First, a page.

Coincidences astonish us in real life – they have a wow! factor. But in fiction they tend to undermine a plot because they provide an easy way out for the writer. It’s better to use what one could call the ‘trap device,’ wherein you set your bait somewhere along the way, hoping the reader will take it without really noticing it, and then spring the trap later, so that he or she shakes his head and says, ‘oh heck I should have seen this coming!’ Red Kite Adventure has both.
Two coincidences actually: the first with the two protagonists, a middle-class boy called Arzaan and his look-alike rich friend Veer. This you can accept (and think of The Prince and the Pauper), because you assume it will play a vital role in the plot. The second, well, is a bit um… eyebrow-raising. But first the story:
Arzaan (an ardent kite-flyer) makes friends with Veer, and teaches him how to fly kites, even gifting him a small red one (which for safe keeping, Veer puts inside his shirt). Arzaan’s dada flies homing pigeons; the star in his collection being the regal Shahjahan, who has been taught to fly to and fro from Arzaan’s house to his nana’s house across town. The two boys go kite-flying and Veer is kidnapped by an unpleasant pair of hoodlums. He is taken to a crumbling run-down house at the edge of town (not far from Arzaan’s nana’s house) and imprisoned in a barsati. There are fields around the house, and hey presto, this also happens to be the happy feeding ground of Shahjahan and his flock… The birds turn up there one morning and Veer manages to call the pigeon and attach a hastily scribbled note to his leg and sends him off. The note is recovered by Arzaan’s dada and impetuous Arzaan (who’s been blaming himself for the whole kidnap drama) sneaks out to locate the place. He searches the area in vain, and then his attention is drawn to a red kite flying jerkily in the sky above. Now he knows where Veer is. He frees his friend (the kidnappers are away but due back with Veer’s meal any minute), and in a moment of slightly wobbly logic, changes places with Veer, asking his friend to hide and escape while he becomes the prisoner.
Veer gets home safely, but now Arzaan has to be rescued. The kidnappers have demanded a huge ransom, which is to be paid and deposited in a niche in the wall of an ancient fort (surely Pune’s Shaniwar Wada Darwaza under an alias!) in the middle of the night. The place is reputed to be haunted by a star-crossed princess and is usually deserted. The police turn up in force along with Veer, his father, and Arzaan’s worried dada, to pay the ransom. Arzaan is (for some reason) left to wander in the dungeons and catacombs of the fort, while the crooks recover the ransom. And now the hitherto slothful police spring their trap… certainly the most enjoyable part of the story and this works beautifully.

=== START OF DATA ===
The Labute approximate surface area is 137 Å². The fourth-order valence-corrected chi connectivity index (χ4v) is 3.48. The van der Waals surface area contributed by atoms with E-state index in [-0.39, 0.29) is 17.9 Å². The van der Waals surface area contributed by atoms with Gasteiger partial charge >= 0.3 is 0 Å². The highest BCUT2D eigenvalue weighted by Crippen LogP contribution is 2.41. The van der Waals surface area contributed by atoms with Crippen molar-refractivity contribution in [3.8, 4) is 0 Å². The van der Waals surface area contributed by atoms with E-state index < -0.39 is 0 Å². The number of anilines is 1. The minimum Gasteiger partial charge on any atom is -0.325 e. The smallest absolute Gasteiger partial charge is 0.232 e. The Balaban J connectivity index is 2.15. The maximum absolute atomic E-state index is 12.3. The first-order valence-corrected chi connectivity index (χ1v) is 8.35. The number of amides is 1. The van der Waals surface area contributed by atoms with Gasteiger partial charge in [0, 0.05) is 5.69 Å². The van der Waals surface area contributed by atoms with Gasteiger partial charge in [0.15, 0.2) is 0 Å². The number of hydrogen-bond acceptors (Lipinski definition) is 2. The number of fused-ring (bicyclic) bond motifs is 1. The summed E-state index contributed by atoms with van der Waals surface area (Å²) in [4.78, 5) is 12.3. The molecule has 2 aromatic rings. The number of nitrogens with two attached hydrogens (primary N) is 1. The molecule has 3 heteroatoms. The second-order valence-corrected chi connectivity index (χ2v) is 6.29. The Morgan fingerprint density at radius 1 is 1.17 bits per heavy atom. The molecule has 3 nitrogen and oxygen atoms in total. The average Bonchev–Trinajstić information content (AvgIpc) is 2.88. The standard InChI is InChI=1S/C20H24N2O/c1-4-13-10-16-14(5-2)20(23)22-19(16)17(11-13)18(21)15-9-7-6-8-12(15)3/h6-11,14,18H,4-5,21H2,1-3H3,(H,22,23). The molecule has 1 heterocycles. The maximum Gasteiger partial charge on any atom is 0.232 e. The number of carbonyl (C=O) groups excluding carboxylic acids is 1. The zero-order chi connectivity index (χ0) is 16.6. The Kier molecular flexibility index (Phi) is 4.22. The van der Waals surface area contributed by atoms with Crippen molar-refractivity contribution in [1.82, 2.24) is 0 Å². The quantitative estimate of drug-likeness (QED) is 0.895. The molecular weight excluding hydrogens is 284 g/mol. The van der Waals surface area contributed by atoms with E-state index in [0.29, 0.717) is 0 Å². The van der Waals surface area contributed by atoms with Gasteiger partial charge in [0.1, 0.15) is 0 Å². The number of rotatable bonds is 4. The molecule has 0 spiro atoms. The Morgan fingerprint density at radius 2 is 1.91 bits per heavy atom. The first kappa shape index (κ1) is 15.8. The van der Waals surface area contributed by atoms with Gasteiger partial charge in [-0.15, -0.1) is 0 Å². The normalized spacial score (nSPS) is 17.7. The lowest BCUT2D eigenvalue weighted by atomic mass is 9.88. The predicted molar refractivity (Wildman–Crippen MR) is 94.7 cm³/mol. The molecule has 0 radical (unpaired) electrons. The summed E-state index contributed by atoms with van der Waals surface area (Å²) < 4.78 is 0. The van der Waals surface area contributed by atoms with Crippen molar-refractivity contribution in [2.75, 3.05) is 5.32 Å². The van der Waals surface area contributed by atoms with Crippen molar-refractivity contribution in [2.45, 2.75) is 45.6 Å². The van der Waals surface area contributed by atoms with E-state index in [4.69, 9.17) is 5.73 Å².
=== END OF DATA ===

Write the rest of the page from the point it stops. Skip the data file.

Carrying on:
There are a few questions sharp-witted kids might ask: Veer had a terribly bumpy ride in the van while being kidnapped; he was bounced around and squashed any number of rotten tomatoes. Wouldn’t this have wrecked the fragile, tissue-paper kite he had kept under his shirt apart from causing it to crackle noisily and arouse suspicion? How did he manage to fly the kite out of a barred window? Then, of course, there’s the coincidence of Shahjahan landing up outside Veer’s cell window.
The story does move along at a brisk pace and is simply told; the characters are clearly delineated, and are nearly all male. The cover is very attractive, and at the end there are instructions on how to make your own red (or any other colour) kite. Pleasant summertime afternoon reading – to be followed by a kite-flying session of course!
By Ranjit Lal
Author: Leela Gour Broome
Subject Category: Contemporary/Fiction